Gary Kolb, utility fielder for the 1968-69 Pirates. From 1960 until 1965, Kolb played 190 games in the majors, split between three different teams. He signed with the St Louis Cardinals as an amateur free agent at 20 years old in 1960 (reportedly receiving a $60,000 bonus) and appeared in the majors that September, getting three at-bats over nine games played. The rest of the year was spent with Keokuk of the Class-D Midwest League and Winston-Salem of the Class-B Carolina League. In the minors his first year, he combined to hit .271 in 84 games, with 56 runs, eight doubles, 15 triples, eight homers, 51 RBIs and 15 steals. Kolb spent the 1961 season in the minors playing for Lancaster of the Class-A Eastern League, where he batted .261 with 20 doubles, 12 triples and ten homers in 137 games. He moved up to Double-A in 1962, playing for Tulsa of the Texas League. Kolb batted .296 with 31 doubles, ten homers, 58 walks and 88 runs scored in 129 games. That got him another September look with the Cardinals and he went 5-for-14 in six games. He split the 1963 season between Tulsa and the Cardinals. Kolb made the Opening Day roster, but through May 8th, he had just four plate appearances, with eight games off of the bench. He went to Tulsa and hit .318 in 61 games, then returned to St Louis for the remainder of the season right after the All-Star break. He put up an .883 OPS in 119 plate appearances over 75 games for St Louis. Right before the 1964 season started, he was traded to the Milwaukee Braves in a deal for Bob Uecker. Kolb was a bench player in Milwaukee, seeing a handful of starts at four different positions, while also getting into games at two other spots. He played everywhere except shortstop, pitcher and first base. He batted .188 in 36 games for the Braves, and spent almost half of the season with Denver of the Triple-A Pacific Coast League, where he had a .734 OPS in 52 games.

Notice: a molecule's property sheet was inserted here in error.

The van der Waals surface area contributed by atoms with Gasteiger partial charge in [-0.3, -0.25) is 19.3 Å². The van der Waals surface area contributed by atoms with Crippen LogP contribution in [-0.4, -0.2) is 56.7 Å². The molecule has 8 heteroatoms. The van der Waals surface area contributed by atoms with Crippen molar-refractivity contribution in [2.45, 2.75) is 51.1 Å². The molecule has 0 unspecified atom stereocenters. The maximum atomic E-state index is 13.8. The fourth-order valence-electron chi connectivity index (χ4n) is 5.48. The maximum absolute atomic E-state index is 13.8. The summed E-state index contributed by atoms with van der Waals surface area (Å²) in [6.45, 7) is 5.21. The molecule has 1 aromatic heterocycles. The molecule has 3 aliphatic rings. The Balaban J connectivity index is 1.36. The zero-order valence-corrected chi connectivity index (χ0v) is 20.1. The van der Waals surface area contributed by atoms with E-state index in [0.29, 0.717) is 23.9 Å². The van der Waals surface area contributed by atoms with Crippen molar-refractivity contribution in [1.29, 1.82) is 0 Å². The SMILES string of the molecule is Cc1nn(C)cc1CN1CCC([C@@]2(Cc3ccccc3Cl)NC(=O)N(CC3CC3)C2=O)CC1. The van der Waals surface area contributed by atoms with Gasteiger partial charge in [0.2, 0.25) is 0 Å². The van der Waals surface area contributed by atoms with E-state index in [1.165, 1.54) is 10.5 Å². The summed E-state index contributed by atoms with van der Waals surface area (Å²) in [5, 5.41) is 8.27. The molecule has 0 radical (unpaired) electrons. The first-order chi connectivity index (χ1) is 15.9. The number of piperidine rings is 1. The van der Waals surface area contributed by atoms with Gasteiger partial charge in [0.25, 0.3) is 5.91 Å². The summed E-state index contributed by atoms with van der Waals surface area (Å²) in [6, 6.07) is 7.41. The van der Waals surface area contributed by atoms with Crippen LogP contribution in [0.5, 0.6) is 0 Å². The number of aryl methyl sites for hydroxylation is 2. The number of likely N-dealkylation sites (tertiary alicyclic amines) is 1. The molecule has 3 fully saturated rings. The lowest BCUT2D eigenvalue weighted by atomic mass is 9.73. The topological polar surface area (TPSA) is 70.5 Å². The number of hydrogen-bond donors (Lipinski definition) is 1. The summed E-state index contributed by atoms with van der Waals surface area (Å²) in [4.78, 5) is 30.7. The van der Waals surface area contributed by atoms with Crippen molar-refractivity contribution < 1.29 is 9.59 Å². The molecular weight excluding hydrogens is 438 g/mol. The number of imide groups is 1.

Kolb matched his 1964 average by batting .188 in 1965 as well, though he got to that number by hitting .259 early in the year for Milwaukee, then batting .167 in 40 games for the New York Mets after a July trade even up for catcher Jesse Gonder. Both Kolb and Gonder would serve as backup catchers to Manny Sanguillen at Triple-A Columbus for the Pirates in 1967. Kolb spent all of 1966 in the minors with the Mets, hitting .219 with a .615 OPS in 100 games for Jacksonville of the Triple-A International League, before they traded him to the Pirates in December, swinging a four-player deal with two players going each way. He spent all of 1967 at Columbus, where he hit .293 with 29 extra-base hits and 46 RBIs in 117 games, which got him named as team MVP. He made the Pirates out of Spring Training in 1968 and would become the jack-of-all-trades. He started just 22 games that year, but played another 52 off the bench, taking the field at six different positions. Kolb even caught ten games that year, seven more than he caught in his first five seasons in the majors combined. His versatility is what kept him on the team, as he hit just .218 with two homers and six RBIs in 119 at-bats. He was very seldom used in 1969, going long periods of time without playing. He played 29 games the entire year, getting only 39 plate appearances. He drove in three runs on the season, two in his last at-bat of the year, which would turn out to be his last Major League at-bat as well. He was assigned to Columbus after the season and got an invite to Spring Training in 1970, where he was competing for the third-string catcher job, but he was one of the last cuts of the season. He played another four seasons in the minors (1970-73) for Triple-A affiliates of the Pirates (Columbus and Charleston) before retiring. In seven big league season, he was a .209 hitter, with six homers, 29 RBIs and 63 runs scored. Despite the fact he wasn’t a pitcher, and never pitched a game in the majors, he made 41 appearances on the mound in the minors, spread out over seven different seasons. His cousin Danny Kolb pitched for the Pirates in 2007.